Sometimes reinventing the wheel is fun. But when the wheel is just too good to need reinventing, there’s no need to fuss.
I made white bean hummus this weekend. No innovations, no frills, no extra-special secret ingredients–just beans, tahini, oil, a few seasonings and a finger-sticking boatload of roasted garlic. Especially this time of year, especially in northern California, when the slowly intensifying sun and bottomless blue sky start seducing people outside to eat finger foods and play guitar on the grass, there’s a lot to be said for going back to the tried-and-true.
Roasted garlic elevates just about anything it touches, but it especially loves hummus. The combination of sweetness, creaminess and nuttiness is one of the surest crowd-pleasers I’ve ever encountered. When it’s homemade, it’s even better–the garlic is sticky and caramel-like, the beans are silky and flavorful on their own, and using fresh lemon juice cuts the creaminess with bite.
Chickpeas are traditional, of course, but white beans make for a milder hummus and let the garlic star. I like a simple mix of smoky-fragrant seasonings in my hummus–thyme, cumin, coriander, and a shiver of smoked paprika on top. I can think of no better way to kick-start the sunshine season than with a bowl of this stuff and a plate of dippable crunchy snacks.
It’s not often that I’m led astray by a recipe. This one was delicious, but misleading as all get-out.
The idea was so neat: for the vanilla-loving boyfriend’s birthday, make him a white version of a chocolate lava cake. The New York Times even had a recipe waiting to be tried–the accompanying article promised “a puddinglike center, weeping white chocolate.” But somewhere along the line, something went cattywompus.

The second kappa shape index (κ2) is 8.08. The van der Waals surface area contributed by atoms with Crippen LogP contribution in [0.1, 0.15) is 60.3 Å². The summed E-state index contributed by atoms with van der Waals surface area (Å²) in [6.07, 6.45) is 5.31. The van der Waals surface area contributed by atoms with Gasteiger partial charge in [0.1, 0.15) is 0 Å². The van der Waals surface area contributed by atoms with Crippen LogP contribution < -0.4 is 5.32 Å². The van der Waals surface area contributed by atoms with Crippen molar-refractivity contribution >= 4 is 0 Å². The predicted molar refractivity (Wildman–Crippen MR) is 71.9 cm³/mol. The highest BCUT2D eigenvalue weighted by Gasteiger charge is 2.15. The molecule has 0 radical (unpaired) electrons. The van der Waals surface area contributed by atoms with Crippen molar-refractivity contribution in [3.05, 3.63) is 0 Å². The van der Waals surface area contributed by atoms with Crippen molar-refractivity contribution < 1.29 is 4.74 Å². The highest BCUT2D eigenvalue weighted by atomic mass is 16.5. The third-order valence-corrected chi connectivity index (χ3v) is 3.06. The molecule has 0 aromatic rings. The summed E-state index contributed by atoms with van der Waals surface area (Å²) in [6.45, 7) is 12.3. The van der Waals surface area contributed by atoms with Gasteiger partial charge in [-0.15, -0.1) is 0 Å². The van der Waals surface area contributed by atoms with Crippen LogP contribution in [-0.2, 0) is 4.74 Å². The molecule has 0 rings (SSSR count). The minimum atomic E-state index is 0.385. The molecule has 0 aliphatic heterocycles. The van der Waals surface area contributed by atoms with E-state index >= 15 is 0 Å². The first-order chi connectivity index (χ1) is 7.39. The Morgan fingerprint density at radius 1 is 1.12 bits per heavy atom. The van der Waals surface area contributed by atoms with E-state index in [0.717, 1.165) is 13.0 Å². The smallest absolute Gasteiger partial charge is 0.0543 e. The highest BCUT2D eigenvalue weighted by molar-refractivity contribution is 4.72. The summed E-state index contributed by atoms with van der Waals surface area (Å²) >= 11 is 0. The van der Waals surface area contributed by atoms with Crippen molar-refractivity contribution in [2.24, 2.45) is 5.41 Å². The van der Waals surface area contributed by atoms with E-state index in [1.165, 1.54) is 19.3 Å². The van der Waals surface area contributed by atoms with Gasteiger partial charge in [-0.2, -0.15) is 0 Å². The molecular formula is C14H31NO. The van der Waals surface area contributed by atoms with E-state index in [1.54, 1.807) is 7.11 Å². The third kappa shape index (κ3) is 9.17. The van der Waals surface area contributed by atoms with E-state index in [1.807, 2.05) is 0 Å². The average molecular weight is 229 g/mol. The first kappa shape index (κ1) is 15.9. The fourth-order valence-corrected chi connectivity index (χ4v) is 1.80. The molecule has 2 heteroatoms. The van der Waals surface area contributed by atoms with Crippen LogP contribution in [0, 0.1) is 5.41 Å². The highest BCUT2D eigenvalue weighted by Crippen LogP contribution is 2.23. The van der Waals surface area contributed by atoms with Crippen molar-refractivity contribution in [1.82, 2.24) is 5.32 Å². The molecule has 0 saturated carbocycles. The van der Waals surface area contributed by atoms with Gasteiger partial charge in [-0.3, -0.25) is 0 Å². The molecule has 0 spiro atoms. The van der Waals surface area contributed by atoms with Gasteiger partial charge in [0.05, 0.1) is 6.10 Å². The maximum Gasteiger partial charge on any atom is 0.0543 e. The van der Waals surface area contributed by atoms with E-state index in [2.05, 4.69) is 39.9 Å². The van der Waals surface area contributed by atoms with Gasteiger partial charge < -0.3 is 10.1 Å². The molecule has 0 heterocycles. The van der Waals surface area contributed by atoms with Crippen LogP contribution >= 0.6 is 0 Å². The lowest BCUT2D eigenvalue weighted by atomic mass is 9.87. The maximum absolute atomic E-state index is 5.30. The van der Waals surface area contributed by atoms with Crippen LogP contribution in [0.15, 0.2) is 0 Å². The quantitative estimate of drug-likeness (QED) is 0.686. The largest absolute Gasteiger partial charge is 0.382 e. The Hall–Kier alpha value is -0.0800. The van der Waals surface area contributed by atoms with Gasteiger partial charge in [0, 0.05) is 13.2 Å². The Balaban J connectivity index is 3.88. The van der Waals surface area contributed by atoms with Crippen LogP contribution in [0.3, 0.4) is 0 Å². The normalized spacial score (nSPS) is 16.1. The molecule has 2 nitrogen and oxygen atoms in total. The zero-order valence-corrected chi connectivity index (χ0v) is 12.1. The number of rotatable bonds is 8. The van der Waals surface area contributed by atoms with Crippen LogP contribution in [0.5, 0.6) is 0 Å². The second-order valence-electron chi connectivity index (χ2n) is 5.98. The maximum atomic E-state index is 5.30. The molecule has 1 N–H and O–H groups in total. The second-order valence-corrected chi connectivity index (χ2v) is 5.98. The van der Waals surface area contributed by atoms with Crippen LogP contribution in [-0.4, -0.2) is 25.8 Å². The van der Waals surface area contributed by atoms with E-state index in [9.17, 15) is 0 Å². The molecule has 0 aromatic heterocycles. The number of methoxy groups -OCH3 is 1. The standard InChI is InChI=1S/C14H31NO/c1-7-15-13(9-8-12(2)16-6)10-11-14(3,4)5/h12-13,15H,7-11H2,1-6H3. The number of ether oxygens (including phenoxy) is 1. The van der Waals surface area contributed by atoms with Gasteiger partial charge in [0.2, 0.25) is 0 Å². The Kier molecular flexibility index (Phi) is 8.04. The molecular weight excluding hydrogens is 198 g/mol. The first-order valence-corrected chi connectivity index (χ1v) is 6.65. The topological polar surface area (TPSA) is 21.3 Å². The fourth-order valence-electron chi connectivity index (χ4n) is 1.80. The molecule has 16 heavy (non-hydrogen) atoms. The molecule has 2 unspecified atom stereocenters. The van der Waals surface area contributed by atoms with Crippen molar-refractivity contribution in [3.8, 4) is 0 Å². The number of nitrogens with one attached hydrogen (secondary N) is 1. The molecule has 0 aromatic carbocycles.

The cake was delicious, all right–wobbling and bourbon-fragrant and almost flan-like in the middle–but it took weird turns at several points down the line. The batter was stretchy–like, bread dough stretchy–and there was way more than would yield the 10 mini-cakes the recipe said I would get. I fit it all into 12 cups in a muffin tin, but just barely, and even then they puffed unattractively over the edge. I suspect the intended effect was for the center to be more goo than flan, but I didn’t end up getting there, and for once I don’t think my incompetence was to blame.
I think I’ve figured out part of what went wrong: the batter was chilled too long, the recipe lied about the number of servings it made, and the baking time overshot the gushy-center sweet spot. I’ve tried to remedy some of this in the written recipe below. Whatever the case, these cakes are tasty: sweet and soft and unmistakably vanilla. Just don’t expect a lava cake, because this (sadly) isn’t one.